“Pictures are as much a link to our past as our own birth certificates or the family tree. Abandoning or discarding photographs would be akin to discarding a vital piece of the past – who we are or where we come from.” So wrote one of Norfolk’s premier visual historians, Carroll H. Walker. As a photographer and historian, Walker dedicated his life to immortalizing, in vivid images, the quaint homes, quiet churches, and bustling businesses of his adopted seaside home. With over 300 photographs, including shots from other early Norfolk photographers Harry C. Mann, Charles S. Borjes, and H. D. Vollmer, Norfolk, Virginia – The Sunrise City by the Sea provides an intimate glimpse of Norfolk history from the 1630s to 1994, when the book was first published and four years after Walker’s death.
Get to know the people and the places of historic Norfolk – Carroll Walker’s Norfolk – the sunrise city by the sea, in this wonderful volume by author Amy Waters Yarsinske, a tribute to her friend Walker and his over fifty-year effort to preserve the ever-changing streetscapes, people and events of the city he loved for all time. Walker wrote: “In a certain sense, photography is nothing more than a means of freezing a moment of eternity, so that we always have before us a picture of some kind, the object of the camera’s eye, that never changes.”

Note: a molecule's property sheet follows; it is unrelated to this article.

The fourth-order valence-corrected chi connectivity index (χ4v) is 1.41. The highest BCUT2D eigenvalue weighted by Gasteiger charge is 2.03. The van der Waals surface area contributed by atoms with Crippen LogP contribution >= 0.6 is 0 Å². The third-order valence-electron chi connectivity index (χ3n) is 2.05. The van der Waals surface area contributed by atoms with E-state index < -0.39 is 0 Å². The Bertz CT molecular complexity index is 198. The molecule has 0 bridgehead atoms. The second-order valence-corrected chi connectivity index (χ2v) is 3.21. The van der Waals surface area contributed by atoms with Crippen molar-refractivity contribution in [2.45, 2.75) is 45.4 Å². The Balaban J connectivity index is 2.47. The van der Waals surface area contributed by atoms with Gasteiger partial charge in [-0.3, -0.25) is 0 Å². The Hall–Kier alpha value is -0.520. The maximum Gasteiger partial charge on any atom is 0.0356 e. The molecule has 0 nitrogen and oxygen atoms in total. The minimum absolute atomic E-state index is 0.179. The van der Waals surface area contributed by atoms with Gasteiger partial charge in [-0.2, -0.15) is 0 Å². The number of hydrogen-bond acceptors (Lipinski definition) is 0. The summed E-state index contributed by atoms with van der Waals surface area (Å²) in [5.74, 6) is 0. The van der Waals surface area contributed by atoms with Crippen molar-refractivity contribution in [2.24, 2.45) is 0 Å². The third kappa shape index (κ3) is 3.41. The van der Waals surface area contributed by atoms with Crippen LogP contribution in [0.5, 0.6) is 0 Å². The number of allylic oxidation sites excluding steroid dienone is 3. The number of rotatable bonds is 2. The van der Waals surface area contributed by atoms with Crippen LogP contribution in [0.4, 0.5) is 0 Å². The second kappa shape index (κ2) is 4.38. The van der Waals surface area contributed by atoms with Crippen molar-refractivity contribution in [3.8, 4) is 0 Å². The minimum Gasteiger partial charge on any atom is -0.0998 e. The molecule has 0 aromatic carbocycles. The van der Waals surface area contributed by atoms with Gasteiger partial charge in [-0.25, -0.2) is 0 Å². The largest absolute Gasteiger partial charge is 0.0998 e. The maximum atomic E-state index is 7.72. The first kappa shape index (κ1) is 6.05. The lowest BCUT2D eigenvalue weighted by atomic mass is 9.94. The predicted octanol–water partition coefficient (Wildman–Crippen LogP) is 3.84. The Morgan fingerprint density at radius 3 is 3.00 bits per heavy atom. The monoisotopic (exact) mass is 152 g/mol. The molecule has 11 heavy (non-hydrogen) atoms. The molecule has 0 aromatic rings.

As an aside, it is difficult to obtain a copy of this book today; it was my first work on the city that I, too, love. Norfolk is where I was born and it is the place I call home. While I have done many books on the “Sunrise City by the Sea” or, as some called it in the salad days of the twentieth century, “The Venice of the New World,” I include it here because it was – and is – such a beautiful work. You might get lucky and find a copy via a third-party seller on Amazon.com or E-Bay.com. I have rarely, if ever, found one of my books in a local rare and used bookshop but it is always worth the try.